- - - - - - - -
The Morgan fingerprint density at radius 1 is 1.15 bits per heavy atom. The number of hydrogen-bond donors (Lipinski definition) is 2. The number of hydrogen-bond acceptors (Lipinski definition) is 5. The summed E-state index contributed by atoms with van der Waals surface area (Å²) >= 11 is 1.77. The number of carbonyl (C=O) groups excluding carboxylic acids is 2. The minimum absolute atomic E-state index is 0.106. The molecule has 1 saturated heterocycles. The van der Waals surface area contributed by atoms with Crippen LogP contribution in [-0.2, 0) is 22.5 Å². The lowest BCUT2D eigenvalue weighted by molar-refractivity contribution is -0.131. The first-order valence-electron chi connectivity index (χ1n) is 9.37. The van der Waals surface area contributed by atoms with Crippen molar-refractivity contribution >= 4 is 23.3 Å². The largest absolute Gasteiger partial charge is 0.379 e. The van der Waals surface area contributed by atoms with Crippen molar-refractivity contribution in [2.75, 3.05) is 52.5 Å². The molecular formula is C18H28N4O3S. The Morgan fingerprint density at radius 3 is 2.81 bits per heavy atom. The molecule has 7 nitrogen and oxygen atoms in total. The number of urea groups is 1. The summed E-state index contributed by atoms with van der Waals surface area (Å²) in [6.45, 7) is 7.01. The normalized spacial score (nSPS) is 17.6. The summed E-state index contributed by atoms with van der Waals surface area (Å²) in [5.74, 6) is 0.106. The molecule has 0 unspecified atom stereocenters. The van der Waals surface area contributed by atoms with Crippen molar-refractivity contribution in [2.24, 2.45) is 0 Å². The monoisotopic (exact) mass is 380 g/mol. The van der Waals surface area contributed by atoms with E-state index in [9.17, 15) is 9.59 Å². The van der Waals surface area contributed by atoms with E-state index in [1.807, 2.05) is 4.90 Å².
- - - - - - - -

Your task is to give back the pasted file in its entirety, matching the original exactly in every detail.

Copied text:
The Morgan fingerprint density at radius 1 is 1.15 bits per heavy atom. The number of hydrogen-bond donors (Lipinski definition) is 2. The number of hydrogen-bond acceptors (Lipinski definition) is 5. The summed E-state index contributed by atoms with van der Waals surface area (Å²) >= 11 is 1.77. The number of carbonyl (C=O) groups excluding carboxylic acids is 2. The minimum absolute atomic E-state index is 0.106. The molecule has 1 saturated heterocycles. The van der Waals surface area contributed by atoms with Crippen LogP contribution in [-0.2, 0) is 22.5 Å². The lowest BCUT2D eigenvalue weighted by molar-refractivity contribution is -0.131. The first-order valence-electron chi connectivity index (χ1n) is 9.37. The van der Waals surface area contributed by atoms with Crippen molar-refractivity contribution >= 4 is 23.3 Å². The largest absolute Gasteiger partial charge is 0.379 e. The van der Waals surface area contributed by atoms with Crippen molar-refractivity contribution in [2.75, 3.05) is 52.5 Å². The molecular formula is C18H28N4O3S. The Morgan fingerprint density at radius 3 is 2.81 bits per heavy atom. The molecule has 7 nitrogen and oxygen atoms in total. The number of urea groups is 1. The summed E-state index contributed by atoms with van der Waals surface area (Å²) in [6.45, 7) is 7.01. The normalized spacial score (nSPS) is 17.6. The summed E-state index contributed by atoms with van der Waals surface area (Å²) in [5.74, 6) is 0.106. The molecule has 0 unspecified atom stereocenters. The van der Waals surface area contributed by atoms with Crippen molar-refractivity contribution in [2.24, 2.45) is 0 Å². The monoisotopic (exact) mass is 380 g/mol. The van der Waals surface area contributed by atoms with E-state index in [9.17, 15) is 9.59 Å². The van der Waals surface area contributed by atoms with E-state index in [1.807, 2.05) is 4.90 Å².